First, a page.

Turbans: Religion, Appropriation and Nick Cannon
Five memorable cities in the world
1. The curious case of Gucci
Black History Month 2019 was one for the history books, so bad that even Don Lemon had to speak on it. From Jussie Smollet whirlwind assault allegations, to the shocking updates on Virginia’s political scene with its black face and sexual assault allegations, you hoped it wouldn’t get worse. Gucci said: Hold our sparkling mineral water.
The Balaclava as it is called was being sold as part of the brand’s Fall Winter 2018 season and although it came in many different prints and fabrics it also featured the one above with the red cut-out around the mouth. Citing the similarities between this and the racist caricatures of blackface, social media as well as Black fashion insiders such as Dapper Dan spoke up and demanded change.
Rappers like TI and members of the hip hop community called for a boycott while boxer Floyd Mayweather vowed not only to not boycott but to buy more Gucci.
Gucci acted swiftly putting out an official apology, removing the balaclava from its shops, and meeting with Dapper Dan and other fashion insiders. Gucci vowed after the meetings to step up diversity hiring around the world.
Now you may be wondering if the fashion show was for Fall/Winter 2018 why all the backlash now. In fact Rihanna sported a balaclava from the same collection in Coachella back in 2018 on a now viral photo. It was only when the balaclava became available at their online shop that it sparked the outrage of the internet.
Milan Fashion Week’s Fall/Winter 2018 Gucci show also featured a turban Gucci coined as the Indy Turban. Featuring a turban style that seems the mimic the traditional turban of the Sikh people, its a wonder that no one saw the possible backlash that would ensue.
There are many types of turbans that have cultural and style significance to many people and cultures around the world. However, the turbans worn by Sikhs are tied directly to their religion. Sikhs have faced violent attacks just for wearing their turbans. I am not a Sikh but I can certainly understand the frustration of a fashion house selling a symbol of their religion as an overprice fashion accessory.
2. Sikh turbans
H&M billboard at their Times Square Location featuring Sikh models in 2016
Rupinder Singh, founder of American Turban, social justice fellow at the Sikh Coalition says, “While the turban is a common and fashionable item of clothing for many cultures, for Sikhs, it represents our faith.” He wrote a very informative article on the subject : 11 Things You Wanted to Know About My Turban But Were to Afraid To Ask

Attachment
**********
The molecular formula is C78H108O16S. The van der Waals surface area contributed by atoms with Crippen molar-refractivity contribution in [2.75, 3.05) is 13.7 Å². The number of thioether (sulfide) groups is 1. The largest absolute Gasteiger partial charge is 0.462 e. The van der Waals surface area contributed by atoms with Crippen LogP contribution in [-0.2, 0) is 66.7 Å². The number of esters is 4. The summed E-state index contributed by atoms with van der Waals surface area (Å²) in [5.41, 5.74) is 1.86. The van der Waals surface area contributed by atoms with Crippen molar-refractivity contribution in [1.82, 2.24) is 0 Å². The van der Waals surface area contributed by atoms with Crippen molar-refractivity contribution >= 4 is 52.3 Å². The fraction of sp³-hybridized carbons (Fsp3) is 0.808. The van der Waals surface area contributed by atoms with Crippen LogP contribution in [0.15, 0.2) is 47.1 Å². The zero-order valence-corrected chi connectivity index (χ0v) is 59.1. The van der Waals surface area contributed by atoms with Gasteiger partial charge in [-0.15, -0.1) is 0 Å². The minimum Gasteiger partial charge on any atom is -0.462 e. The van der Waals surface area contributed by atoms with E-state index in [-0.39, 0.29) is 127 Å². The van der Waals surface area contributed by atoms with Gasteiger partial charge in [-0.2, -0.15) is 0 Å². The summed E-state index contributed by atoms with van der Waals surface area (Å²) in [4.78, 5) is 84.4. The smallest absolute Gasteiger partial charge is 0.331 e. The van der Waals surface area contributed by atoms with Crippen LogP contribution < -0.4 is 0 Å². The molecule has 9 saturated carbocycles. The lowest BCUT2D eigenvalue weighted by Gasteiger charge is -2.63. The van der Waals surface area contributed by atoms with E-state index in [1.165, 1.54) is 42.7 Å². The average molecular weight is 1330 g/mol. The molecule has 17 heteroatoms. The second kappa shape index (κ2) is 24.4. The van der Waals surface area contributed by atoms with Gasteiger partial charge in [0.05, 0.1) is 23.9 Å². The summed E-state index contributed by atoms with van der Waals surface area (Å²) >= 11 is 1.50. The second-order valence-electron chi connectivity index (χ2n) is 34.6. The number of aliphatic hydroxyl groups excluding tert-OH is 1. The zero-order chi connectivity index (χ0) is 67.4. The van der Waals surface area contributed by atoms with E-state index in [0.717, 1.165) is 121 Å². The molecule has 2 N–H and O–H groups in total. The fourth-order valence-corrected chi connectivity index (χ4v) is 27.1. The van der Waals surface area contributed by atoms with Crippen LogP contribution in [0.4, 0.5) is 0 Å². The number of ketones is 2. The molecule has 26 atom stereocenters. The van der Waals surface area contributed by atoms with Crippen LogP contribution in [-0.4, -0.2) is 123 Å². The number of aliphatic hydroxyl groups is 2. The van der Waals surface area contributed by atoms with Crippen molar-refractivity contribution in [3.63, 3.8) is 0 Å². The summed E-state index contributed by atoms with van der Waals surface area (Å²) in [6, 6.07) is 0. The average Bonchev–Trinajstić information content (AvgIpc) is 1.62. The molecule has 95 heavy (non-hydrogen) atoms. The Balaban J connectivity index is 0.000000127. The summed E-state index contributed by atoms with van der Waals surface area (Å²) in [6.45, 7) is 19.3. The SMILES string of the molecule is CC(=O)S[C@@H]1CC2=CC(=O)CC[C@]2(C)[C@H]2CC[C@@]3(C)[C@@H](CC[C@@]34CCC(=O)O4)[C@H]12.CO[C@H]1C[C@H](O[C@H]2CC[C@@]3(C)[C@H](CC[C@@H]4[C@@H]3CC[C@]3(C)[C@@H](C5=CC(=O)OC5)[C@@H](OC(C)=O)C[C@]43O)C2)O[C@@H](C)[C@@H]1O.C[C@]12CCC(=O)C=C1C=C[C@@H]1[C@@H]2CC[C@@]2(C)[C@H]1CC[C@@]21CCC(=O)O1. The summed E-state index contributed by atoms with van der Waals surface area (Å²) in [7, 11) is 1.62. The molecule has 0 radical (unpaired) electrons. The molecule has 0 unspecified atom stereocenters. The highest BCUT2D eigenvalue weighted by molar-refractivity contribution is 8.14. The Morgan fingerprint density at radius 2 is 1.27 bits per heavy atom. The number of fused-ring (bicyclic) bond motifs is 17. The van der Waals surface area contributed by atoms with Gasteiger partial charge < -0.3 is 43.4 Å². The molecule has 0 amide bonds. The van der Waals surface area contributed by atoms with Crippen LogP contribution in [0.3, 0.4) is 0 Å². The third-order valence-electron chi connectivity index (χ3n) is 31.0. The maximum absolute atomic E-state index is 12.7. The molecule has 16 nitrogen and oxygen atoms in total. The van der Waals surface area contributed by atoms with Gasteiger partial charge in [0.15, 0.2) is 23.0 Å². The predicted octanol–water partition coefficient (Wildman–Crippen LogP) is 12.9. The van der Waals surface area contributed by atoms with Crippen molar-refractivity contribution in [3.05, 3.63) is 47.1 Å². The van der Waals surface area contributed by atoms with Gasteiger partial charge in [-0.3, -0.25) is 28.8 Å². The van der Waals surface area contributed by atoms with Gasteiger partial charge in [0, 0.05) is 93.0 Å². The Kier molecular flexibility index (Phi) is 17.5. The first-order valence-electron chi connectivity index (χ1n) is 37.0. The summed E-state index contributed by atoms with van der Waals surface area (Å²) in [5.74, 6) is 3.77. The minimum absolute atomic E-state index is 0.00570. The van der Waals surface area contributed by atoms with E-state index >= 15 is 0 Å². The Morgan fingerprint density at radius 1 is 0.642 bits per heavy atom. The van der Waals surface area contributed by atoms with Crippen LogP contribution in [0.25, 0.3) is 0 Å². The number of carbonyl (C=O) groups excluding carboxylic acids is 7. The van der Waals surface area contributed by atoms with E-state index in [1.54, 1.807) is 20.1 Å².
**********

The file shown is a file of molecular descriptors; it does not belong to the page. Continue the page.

I am not of the Sikh religion, although I do understand the frustration cited from the tweets and articles I came across. From what I read it wasn’t so much that a turban was being used as a fashion accessory but that the very distinct Sikh style turban. The same turban many still face discrimination and violence for wearing.
Gucci has made many turban hats before this and during the same show there were other hair wraps featured. These however were styles that we have become familiar with in fashion, television and passed down beauty rituals.
Singh says it best, “As Sikhs, we’re a very open religion,…“I’ve seen other headwear or head scarves folded in a way and they don’t look like a Sikh turban. If that cultural sensitivity was taken into account, I do not think this issue would have arisen to this degree because it hasn’t in the past.”
3. Turbans for fashion and Function
Turbans are not just a religious or cultural symbol for the Sikh and Moors. They have long been used by cultures throughout the world as a means of hair protection and decoration. From British Royalty, Hollywood stars, bohemian it girls, and beauty supply shoppers turbans are the must have fashion accessory.
Functionally turbans serve as a perfect head cover for those suffering through hair loss due to alopecia and chemotherapy. From hair loss to hair mishaps, bad hair days and protective styles, turbans have proven to be not only stylish but versatile as well.
4. Nick Cannon’s Turbans
For the last few years,jack of all trades, Nick Cannon, has been sporting hair turbans, not just in his personal life but on television and his professional life. During a People Magazine interview, Nick notes that the turban is not a mere fashion statement or an easy hair accessory while with his kids, but an expression of his own religion and culture.
Nick has stood proud in wearing the turban and educating those who think they can shame him from wearing it. In a response to Dane Cook criticizing his turban Cannon informed the former comedian that he could “explain this muthaf*ckin king business” to him hash tagging the moors, sikhs and reconditioning our communities.
5. Bottom Line
So what are the rules of wearing turbans without being accused of cultural appropriation? Well if we listen to those in the Sikh community who were rightfully outraged it would be don’t wear my religion like a passing fashion trend. Wear your micro fiber quick dry turbans by Aquis ,our satin lined Signature turban or other premade or wrapped turbans without shame. Just stay away from turban directly tied to religion like the Sikh and Moorish styles.